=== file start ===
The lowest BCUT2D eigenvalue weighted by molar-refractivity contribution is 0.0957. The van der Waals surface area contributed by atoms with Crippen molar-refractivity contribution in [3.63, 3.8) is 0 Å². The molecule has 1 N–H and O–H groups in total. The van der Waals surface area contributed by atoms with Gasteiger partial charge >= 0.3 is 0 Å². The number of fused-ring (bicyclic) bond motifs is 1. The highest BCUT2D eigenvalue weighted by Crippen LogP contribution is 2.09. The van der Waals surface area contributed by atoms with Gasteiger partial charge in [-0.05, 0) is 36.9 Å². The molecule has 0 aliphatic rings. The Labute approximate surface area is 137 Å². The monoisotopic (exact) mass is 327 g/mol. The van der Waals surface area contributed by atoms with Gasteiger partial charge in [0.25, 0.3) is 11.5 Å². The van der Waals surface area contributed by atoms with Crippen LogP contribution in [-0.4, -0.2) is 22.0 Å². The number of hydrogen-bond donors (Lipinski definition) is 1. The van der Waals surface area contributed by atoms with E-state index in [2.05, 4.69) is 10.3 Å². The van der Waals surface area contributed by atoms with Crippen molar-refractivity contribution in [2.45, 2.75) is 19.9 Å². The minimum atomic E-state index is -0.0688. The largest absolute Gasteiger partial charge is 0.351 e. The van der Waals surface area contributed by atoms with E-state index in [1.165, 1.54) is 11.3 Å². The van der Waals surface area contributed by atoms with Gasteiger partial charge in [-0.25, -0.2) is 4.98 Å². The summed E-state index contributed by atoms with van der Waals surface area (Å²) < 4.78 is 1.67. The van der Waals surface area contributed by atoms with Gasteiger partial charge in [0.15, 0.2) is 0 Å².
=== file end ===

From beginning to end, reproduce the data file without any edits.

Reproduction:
The lowest BCUT2D eigenvalue weighted by molar-refractivity contribution is 0.0957. The van der Waals surface area contributed by atoms with Crippen molar-refractivity contribution in [3.63, 3.8) is 0 Å². The molecule has 1 N–H and O–H groups in total. The van der Waals surface area contributed by atoms with Gasteiger partial charge >= 0.3 is 0 Å². The number of fused-ring (bicyclic) bond motifs is 1. The highest BCUT2D eigenvalue weighted by Crippen LogP contribution is 2.09. The van der Waals surface area contributed by atoms with Gasteiger partial charge in [-0.05, 0) is 36.9 Å². The molecule has 0 aliphatic rings. The Labute approximate surface area is 137 Å². The monoisotopic (exact) mass is 327 g/mol. The van der Waals surface area contributed by atoms with Gasteiger partial charge in [0.25, 0.3) is 11.5 Å². The van der Waals surface area contributed by atoms with Crippen LogP contribution in [-0.4, -0.2) is 22.0 Å². The number of hydrogen-bond donors (Lipinski definition) is 1. The van der Waals surface area contributed by atoms with E-state index in [2.05, 4.69) is 10.3 Å². The van der Waals surface area contributed by atoms with Crippen molar-refractivity contribution in [2.45, 2.75) is 19.9 Å². The minimum atomic E-state index is -0.0688. The largest absolute Gasteiger partial charge is 0.351 e. The van der Waals surface area contributed by atoms with E-state index in [1.165, 1.54) is 11.3 Å². The van der Waals surface area contributed by atoms with Gasteiger partial charge in [-0.25, -0.2) is 4.98 Å². The summed E-state index contributed by atoms with van der Waals surface area (Å²) < 4.78 is 1.67. The van der Waals surface area contributed by atoms with Gasteiger partial charge in [0.15, 0.2) is 0 Å².